Egg Industry FAQ

Frequently Asked Questions (FAQ) about Alberta’s egg industry.


How many egg farmers are there in Alberta?

More than 160 registered egg farmers provide fresh, locally produced eggs for their fellow Albertans.

How many eggs do Alberta's egg farmers produce each year?

The province’s egg farmers raise over 2 million hens that each lay about 300 eggs per year, allowing the farmers to provide Albertans with over 50 million dozen eggs annually!

What is supply management?

The uniquely Canadian system of supply management helps ensure that a stable supply of safe, high quality, fresh, locally produced eggs is always available for Albertans.

Supply management encompasses Canada’s egg, poultry (chicken & turkey) and dairy industries, under which farmers work together to match what they produce [supply] to what consumers want [demand].

How does supply management work?

Supply management ensures market and price stability for consumers, while providing farmers with fair market returns for their products.

The supply management system consists of 3 pillars: production discipline, pricing mechanisms, and import controls.

All registered egg farmers are required to have quota, which determines the number of hens they are allowed to raise on their farm.

How can I become an egg farmer?

All egg production in Alberta falls under the provincial Marketing of Agricultural Products Act and regulations.  The answer depends on the type of egg farmer you want to become.

EFA launched the New Entrant Program in 2012, to encourage new egg farmers to join our industry.

Albertans can raise up to 300 hens without requiring quota, provided they live in a rural area that allows egg farming.

Can I raise egg laying hens in my backyard?

In Alberta, unregistered egg farmers can raise up to 300 hens, provided they live in a rural municipality that allows poultry farming.

Raising livestock in an urban environment is a big responsibility, and one needs to check the legalities under their municipal by-laws.  Registered egg farmers are experienced at raising hens and are best equipped to provide the care that laying hens require.

Alberta Agriculture and Forestry has a website for unregistered egg production, which includes a wealth of information and links to additional resources.

How do the eggs get from the farm to the grocery store?

Eggs are collected daily on each farm and are sent to the grading station, where they are packaged and shipped to grocery stores across the province.

From the time an egg is laid, it typically takes about 1 week for the egg to be on grocery store shelves.

What is a grading station?

All eggs are washed, inspected (graded), sized and packaged at grading stations, which are registered with the Canadian Food Inspection Agency.

Farmers sell their eggs to the graders, who then sell the eggs to grocery stores, restaurants and egg processors.

Some egg farmers have CFIA-registered grading stations on their farm, so they can sell direct to grocery stores and restaurants.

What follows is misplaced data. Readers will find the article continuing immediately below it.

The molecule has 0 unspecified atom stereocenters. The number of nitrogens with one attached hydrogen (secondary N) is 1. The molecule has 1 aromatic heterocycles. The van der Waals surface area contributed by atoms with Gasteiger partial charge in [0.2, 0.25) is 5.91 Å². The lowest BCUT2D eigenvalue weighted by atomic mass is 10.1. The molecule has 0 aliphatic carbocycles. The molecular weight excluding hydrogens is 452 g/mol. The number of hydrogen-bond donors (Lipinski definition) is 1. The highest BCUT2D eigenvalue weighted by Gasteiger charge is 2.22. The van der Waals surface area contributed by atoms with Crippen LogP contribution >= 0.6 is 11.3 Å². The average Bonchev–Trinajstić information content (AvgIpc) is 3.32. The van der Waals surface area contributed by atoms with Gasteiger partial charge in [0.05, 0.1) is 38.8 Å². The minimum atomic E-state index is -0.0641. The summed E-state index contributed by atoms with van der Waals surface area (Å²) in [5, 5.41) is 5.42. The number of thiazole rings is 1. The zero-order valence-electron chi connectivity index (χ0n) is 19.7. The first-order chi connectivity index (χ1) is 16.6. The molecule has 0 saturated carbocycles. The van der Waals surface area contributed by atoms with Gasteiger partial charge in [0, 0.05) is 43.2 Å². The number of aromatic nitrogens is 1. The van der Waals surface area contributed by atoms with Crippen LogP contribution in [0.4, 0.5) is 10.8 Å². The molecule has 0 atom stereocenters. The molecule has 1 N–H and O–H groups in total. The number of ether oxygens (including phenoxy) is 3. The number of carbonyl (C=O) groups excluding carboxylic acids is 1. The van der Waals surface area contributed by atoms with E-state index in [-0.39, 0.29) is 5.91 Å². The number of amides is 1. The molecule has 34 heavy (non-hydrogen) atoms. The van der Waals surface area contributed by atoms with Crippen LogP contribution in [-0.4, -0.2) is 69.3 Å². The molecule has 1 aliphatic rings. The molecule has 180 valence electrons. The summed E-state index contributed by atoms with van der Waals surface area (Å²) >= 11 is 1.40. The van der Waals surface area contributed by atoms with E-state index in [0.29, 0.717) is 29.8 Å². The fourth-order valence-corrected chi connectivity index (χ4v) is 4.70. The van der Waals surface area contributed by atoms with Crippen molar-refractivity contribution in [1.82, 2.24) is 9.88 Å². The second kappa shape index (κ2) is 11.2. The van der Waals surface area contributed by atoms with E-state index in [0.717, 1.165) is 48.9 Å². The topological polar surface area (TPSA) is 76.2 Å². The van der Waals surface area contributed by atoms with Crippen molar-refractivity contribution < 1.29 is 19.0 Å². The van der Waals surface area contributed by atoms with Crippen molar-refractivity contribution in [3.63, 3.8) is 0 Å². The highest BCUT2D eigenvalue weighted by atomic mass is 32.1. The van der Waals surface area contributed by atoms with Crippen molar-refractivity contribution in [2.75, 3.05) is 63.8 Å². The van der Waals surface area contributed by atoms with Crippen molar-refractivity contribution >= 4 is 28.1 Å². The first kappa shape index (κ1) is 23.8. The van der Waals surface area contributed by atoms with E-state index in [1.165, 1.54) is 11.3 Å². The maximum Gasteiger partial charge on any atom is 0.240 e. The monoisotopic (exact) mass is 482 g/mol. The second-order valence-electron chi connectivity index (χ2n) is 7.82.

In Alberta, do the eggs come from family farms or factory farms?

Every egg farm in Alberta is owned by family farmers or Hutterite Colonies, many of whom have been in egg farming for several generations.

For Alberta’s farming families, agriculture and egg farming is their life and livelihood, and they are proud to provide their fellow Albertans with fresh, locally produced eggs.

With an average of just over 12,000 birds, Alberta has the smallest average flock size in Canada.

What is the industry's code of practice and when was it last updated?

The Recommended Code of Practice for the Care and Handling of Pullets, Layers and Spent Fowl was developed in consultation with veterinarians, animal scientists, and representatives of the Canadian Federation of Humane Societies.

The 2003 Code of Practice is currently being reviewed and updated by the National Farm Animal Care Council.  The entire Canadian egg industry works together to continuously improve on-farm practices related to hen health and animal care.

What is a pullet?

Pullet is a term for hens ranging from 1-day old chicks to 19-weeks of age, when they are ready to begin laying eggs.

The Pullet Growers of Canada oversees the national industry, which shares a common Code of Practice with the egg industry.

Is the egg industry committed to continuous improvement?

EFA and the province’s egg farmers are dedicated to continuous improvement, to help ensure the long-term sustainability of Alberta’s egg industry.

EFA works closely with Egg Farmers of Canada and the other provincial boards to continually update, expand and enhance our on-farm animal care and food safety programs.

In 2014, EFA launched the egg industry’s first on-farm environmental program and published the industry’s first Sustainability Report, which tracks provincial achievements and progress on a wide variety of issues.

EFA provides egg farmers with ongoing education and training, and encourages all egg farmers to be progressive and innovative, and to adopt industry best management practices.

Where can I find more information about food safety and bio-security for egg laying hens?

The Canadian Food Inspection Agency (CFIA) has launched a new webpage on avian biosecurity, which contains resources for producers, the poultry service industry, and backyard flock owners.

 


Don’t forget to check our other FAQ pages:

Egg Farmers of Alberta FAQ

Egg Farming FAQ

Eggs FAQ

 

If you are unable to find the answer to a question you have, please try our Ask an Egg Farmer page, or contact us.